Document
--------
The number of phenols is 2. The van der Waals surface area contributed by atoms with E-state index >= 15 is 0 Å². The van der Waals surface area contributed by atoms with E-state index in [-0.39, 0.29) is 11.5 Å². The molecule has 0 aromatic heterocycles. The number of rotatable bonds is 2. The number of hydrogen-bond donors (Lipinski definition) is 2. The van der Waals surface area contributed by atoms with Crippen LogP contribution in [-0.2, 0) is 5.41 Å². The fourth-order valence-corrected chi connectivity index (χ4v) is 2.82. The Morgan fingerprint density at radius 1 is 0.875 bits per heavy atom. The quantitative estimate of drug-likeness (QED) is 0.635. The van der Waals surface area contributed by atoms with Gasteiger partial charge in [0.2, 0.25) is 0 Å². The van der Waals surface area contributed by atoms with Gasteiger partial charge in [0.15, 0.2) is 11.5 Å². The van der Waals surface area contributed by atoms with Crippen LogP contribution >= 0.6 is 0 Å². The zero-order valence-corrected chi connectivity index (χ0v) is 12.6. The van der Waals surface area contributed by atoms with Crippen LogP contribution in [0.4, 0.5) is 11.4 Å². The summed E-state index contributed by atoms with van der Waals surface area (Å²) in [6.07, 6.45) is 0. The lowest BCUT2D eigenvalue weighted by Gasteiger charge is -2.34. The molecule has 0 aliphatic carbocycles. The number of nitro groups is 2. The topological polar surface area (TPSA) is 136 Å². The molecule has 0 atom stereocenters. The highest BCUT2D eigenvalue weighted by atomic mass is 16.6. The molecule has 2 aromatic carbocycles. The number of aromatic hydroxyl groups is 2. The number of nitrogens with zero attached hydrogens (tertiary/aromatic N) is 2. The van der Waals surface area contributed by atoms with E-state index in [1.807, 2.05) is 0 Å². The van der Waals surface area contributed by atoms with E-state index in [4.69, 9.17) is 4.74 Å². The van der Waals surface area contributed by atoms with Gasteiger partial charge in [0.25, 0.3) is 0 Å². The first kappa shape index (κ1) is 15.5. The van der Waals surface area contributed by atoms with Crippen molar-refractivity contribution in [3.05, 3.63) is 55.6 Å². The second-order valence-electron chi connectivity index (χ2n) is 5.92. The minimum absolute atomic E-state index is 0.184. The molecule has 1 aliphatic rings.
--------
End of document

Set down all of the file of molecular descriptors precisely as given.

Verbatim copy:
The number of phenols is 2. The van der Waals surface area contributed by atoms with E-state index >= 15 is 0 Å². The van der Waals surface area contributed by atoms with E-state index in [-0.39, 0.29) is 11.5 Å². The molecule has 0 aromatic heterocycles. The number of rotatable bonds is 2. The number of hydrogen-bond donors (Lipinski definition) is 2. The van der Waals surface area contributed by atoms with Crippen LogP contribution in [-0.2, 0) is 5.41 Å². The fourth-order valence-corrected chi connectivity index (χ4v) is 2.82. The Morgan fingerprint density at radius 1 is 0.875 bits per heavy atom. The quantitative estimate of drug-likeness (QED) is 0.635. The van der Waals surface area contributed by atoms with Gasteiger partial charge in [0.2, 0.25) is 0 Å². The van der Waals surface area contributed by atoms with Gasteiger partial charge in [0.15, 0.2) is 11.5 Å². The van der Waals surface area contributed by atoms with Crippen LogP contribution >= 0.6 is 0 Å². The zero-order valence-corrected chi connectivity index (χ0v) is 12.6. The van der Waals surface area contributed by atoms with Crippen LogP contribution in [0.4, 0.5) is 11.4 Å². The summed E-state index contributed by atoms with van der Waals surface area (Å²) in [6.07, 6.45) is 0. The lowest BCUT2D eigenvalue weighted by Gasteiger charge is -2.34. The molecule has 0 aliphatic carbocycles. The number of nitro groups is 2. The topological polar surface area (TPSA) is 136 Å². The molecule has 0 atom stereocenters. The highest BCUT2D eigenvalue weighted by atomic mass is 16.6. The molecule has 2 aromatic carbocycles. The number of aromatic hydroxyl groups is 2. The number of nitrogens with zero attached hydrogens (tertiary/aromatic N) is 2. The van der Waals surface area contributed by atoms with E-state index in [1.807, 2.05) is 0 Å². The van der Waals surface area contributed by atoms with E-state index in [4.69, 9.17) is 4.74 Å². The van der Waals surface area contributed by atoms with Gasteiger partial charge in [0.25, 0.3) is 0 Å². The first kappa shape index (κ1) is 15.5. The van der Waals surface area contributed by atoms with Crippen molar-refractivity contribution in [3.05, 3.63) is 55.6 Å². The second-order valence-electron chi connectivity index (χ2n) is 5.92. The minimum absolute atomic E-state index is 0.184. The molecule has 1 aliphatic rings.